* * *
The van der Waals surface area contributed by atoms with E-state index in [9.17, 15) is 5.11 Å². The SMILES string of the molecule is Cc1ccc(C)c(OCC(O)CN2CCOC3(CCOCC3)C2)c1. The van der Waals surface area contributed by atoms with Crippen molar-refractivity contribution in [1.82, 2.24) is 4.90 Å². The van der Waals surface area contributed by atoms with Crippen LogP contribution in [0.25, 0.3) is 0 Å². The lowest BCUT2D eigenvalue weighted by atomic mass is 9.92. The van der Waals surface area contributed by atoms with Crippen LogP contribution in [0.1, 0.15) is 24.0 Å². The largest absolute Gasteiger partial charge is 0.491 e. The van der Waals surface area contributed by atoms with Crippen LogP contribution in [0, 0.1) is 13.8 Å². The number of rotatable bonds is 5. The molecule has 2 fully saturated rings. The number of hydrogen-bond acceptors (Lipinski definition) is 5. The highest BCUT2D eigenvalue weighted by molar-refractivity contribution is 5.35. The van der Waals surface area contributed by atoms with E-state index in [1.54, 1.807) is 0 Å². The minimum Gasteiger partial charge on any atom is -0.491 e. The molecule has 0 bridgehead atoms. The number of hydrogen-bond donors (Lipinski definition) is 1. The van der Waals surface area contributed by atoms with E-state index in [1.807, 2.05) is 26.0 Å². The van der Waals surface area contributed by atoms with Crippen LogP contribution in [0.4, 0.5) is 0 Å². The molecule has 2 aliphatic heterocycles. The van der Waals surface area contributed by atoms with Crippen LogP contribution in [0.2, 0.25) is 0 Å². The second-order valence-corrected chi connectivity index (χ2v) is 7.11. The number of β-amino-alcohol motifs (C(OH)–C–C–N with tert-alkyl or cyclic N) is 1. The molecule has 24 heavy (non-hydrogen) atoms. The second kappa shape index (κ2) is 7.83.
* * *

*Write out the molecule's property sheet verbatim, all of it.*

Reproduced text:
The van der Waals surface area contributed by atoms with E-state index in [9.17, 15) is 5.11 Å². The SMILES string of the molecule is Cc1ccc(C)c(OCC(O)CN2CCOC3(CCOCC3)C2)c1. The van der Waals surface area contributed by atoms with Crippen molar-refractivity contribution in [1.82, 2.24) is 4.90 Å². The van der Waals surface area contributed by atoms with Crippen LogP contribution in [0.25, 0.3) is 0 Å². The lowest BCUT2D eigenvalue weighted by atomic mass is 9.92. The van der Waals surface area contributed by atoms with Crippen LogP contribution in [0.1, 0.15) is 24.0 Å². The largest absolute Gasteiger partial charge is 0.491 e. The van der Waals surface area contributed by atoms with Crippen LogP contribution in [0, 0.1) is 13.8 Å². The number of rotatable bonds is 5. The molecule has 2 fully saturated rings. The number of hydrogen-bond acceptors (Lipinski definition) is 5. The highest BCUT2D eigenvalue weighted by molar-refractivity contribution is 5.35. The van der Waals surface area contributed by atoms with E-state index in [1.54, 1.807) is 0 Å². The minimum Gasteiger partial charge on any atom is -0.491 e. The molecule has 0 bridgehead atoms. The number of hydrogen-bond donors (Lipinski definition) is 1. The van der Waals surface area contributed by atoms with E-state index in [1.807, 2.05) is 26.0 Å². The van der Waals surface area contributed by atoms with Crippen LogP contribution in [0.4, 0.5) is 0 Å². The molecule has 2 aliphatic heterocycles. The van der Waals surface area contributed by atoms with Crippen LogP contribution in [0.2, 0.25) is 0 Å². The second-order valence-corrected chi connectivity index (χ2v) is 7.11. The number of β-amino-alcohol motifs (C(OH)–C–C–N with tert-alkyl or cyclic N) is 1. The molecule has 24 heavy (non-hydrogen) atoms. The second kappa shape index (κ2) is 7.83.